In a Chilean little town, the son of an uprooted couple, formed by a rigorous communist father and a loving but weak mother, tries to pave his own path in a society that does not understand their Jewish-Ukrainian origins.
A former circus artist escapes from a mental hospital to rejoin his armless mother - the leader of a strange religious cult - and is forced to enact brutal murders in her name as he becomes "her arms".
In a nostalgic childhood memoir, the octogenarian director, Alejandro Jodorowsky, returns to the coastal Tocopilla, his hometown in the Chilean desert. Through illusion, dream-like sequences, mysticism, and New Age metaphors, Jodorowsky portrays vividly his loving mother and his authoritarian father who wanted to make a man out of him, recounting the days of innocence against the backdrop of an eccentric and intricate dance of reality.Written by
Alejandro as a child:
The darkness is swallowing everything. It's going to devour us.
Alejandrito, do I love you?
Alejandro as a child:
Alejandro as a child:
From the sky to the earth.
This is not my love, it comes from God. I am merely the sender. As God creates all, so we all radiate His love. My son, the darkness loves you as much as I do, for it is God's shadow.
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I could pretty much say that for every other film from Alejandro Jodorowsky. Lucky enough I was able to familiarize myself with his previous films; 'El Topo' and 'The Holy Mountain' a month ago, before hearing his latest 'The Dance of Reality' will play at the Melbourne Internation Film Festival; direct from its Cannes premiere.
I can't really recommend this to you if you aren't very familiar with Jodorowsky's other films. He always if not Often plays on Allegories; El Topo appears as an allegorical Western playing on a very mystic and strange backdrop full of religious ideals and encounters, while also exploring how much of this comes from human deeds on a spiritual journey to enlightenment. I'd gladly revisit that film again and consider it his "Masterpiece". 'The Holy Mountain' on the other hand has just as much of a cult following as 'El Topo' does, Instead That film focuses on spiritual conflict and pilgrimage to attain a spiritual level greater than man above the solar system's landscape. Both films have even been noted to be part of the ever wondrous hippie generation. Jodorowsky truly is an icon for what he achieved expressing within his films; very Avent-Garde spiritual understanding within our mind's visions giving greater tones to such surrealist imagery of psychedelia. Sure enough his films aren't for everyone and must be approached with a curious and Adult mind to fully understand.
'The Dance of Reality' marks Jodorowsky's first film in almost 23 years. Its an autobiographical film based upon the Jodorowsky's memoir of he name. The Film focuses on his upbringing in Chile, Young Alejandro (Jeremías Herskovits) is a curious boy trying to understand the values of life and childhood. His Father Jaime (Brontis Jodorowsky) is very strict, arrogant and abusive due to his obsession with communism and Stalin, he teaches the young Alejandro the meaning of manhood growing up and the lessons in life. His Mother; Sara (Pamela Flores, all her dialogue is sung) is more gracious and loving towards both Alejandro and Jaime.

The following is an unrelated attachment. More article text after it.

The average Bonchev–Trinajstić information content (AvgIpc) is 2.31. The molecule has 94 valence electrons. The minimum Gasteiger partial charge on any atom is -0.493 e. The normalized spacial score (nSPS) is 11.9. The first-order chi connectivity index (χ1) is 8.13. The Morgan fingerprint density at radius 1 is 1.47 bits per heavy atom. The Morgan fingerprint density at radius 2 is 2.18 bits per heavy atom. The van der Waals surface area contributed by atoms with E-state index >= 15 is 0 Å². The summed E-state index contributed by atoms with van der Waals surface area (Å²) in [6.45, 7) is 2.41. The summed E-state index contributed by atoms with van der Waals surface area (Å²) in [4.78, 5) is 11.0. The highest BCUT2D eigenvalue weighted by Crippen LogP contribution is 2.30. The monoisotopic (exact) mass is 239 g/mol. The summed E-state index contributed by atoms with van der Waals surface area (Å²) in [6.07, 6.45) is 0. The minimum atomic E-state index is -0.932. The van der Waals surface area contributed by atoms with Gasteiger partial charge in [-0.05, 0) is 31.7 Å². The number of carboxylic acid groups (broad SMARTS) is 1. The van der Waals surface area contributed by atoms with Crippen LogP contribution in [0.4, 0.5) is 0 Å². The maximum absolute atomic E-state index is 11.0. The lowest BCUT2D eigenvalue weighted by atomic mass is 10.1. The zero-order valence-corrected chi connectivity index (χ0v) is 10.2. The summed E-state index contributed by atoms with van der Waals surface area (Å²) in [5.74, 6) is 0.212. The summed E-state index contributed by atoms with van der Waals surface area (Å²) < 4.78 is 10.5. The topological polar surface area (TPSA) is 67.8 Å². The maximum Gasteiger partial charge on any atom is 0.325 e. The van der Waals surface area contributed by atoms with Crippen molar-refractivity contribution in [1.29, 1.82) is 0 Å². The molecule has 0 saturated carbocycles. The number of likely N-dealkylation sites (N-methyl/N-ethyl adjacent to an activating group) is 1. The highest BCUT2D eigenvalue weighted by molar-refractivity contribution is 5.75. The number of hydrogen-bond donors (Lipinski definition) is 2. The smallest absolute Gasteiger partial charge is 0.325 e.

The plot seems to focus on both father and son character development. Alajandro is growing up to becoming a fine young lad with good moral values taught by both his parents. Jaime on the Other hand thinks he can do anything within his power and might but eventually ends losing is all not learning his lesson from such reckless deeds, eventually trying get out the hard way. The 84 year old 'Jodorowsky' himself, serves as the film's narrator or spiritual guidance to his younger self.
In some way 'Dance of Reality' explores Jodorowsky's allegory of life and childhood as well as his old man's mistakes. You could say most of these themes have already been explored when looking back at 'El Topo', Although that film was more a metaphor for Jodorowsky's upbringing.
'Dance of Reality' directly takes Jodorowsky's native Chile setting and brings it up close examining his childhood and early spiritual understanding as well as what type of person his father was.
This film mainly has many of the similar motifs and symbolism found within Jodorowsky's other films (e.g. limbless or missing limbed humans and visible genitalia, Why? Cause he can!). Psychedelia and surreal imagery play a significant parts within the films substance. The narrative is easy to understand from a direct perspective rather than an exercise on the weird and wonderful. The film for one is fascinating, very engaging and self centered. The character development of Alajandro and Jaime is so drawn in; its hard to distinguish the line of fantasy and reality. Supporting and minor characters also play memorable roles in this film. I guess it was worth the wait for Jodorowsky's first release in years.
I can see this film being praised and divided by critics and audiences alike. Jodorowsky shows things within his films that even the most repentant or squeamish mind may find uncomfortable to watch. If given the right audience were to view this film they won't be disappointed. This film is Unlike anything I've ever seen; it has left me Awe Struck, amazed disturbed at the same time. One Thing for certain is Alejandro Jodorowsky is like no other film maker thats ever lived
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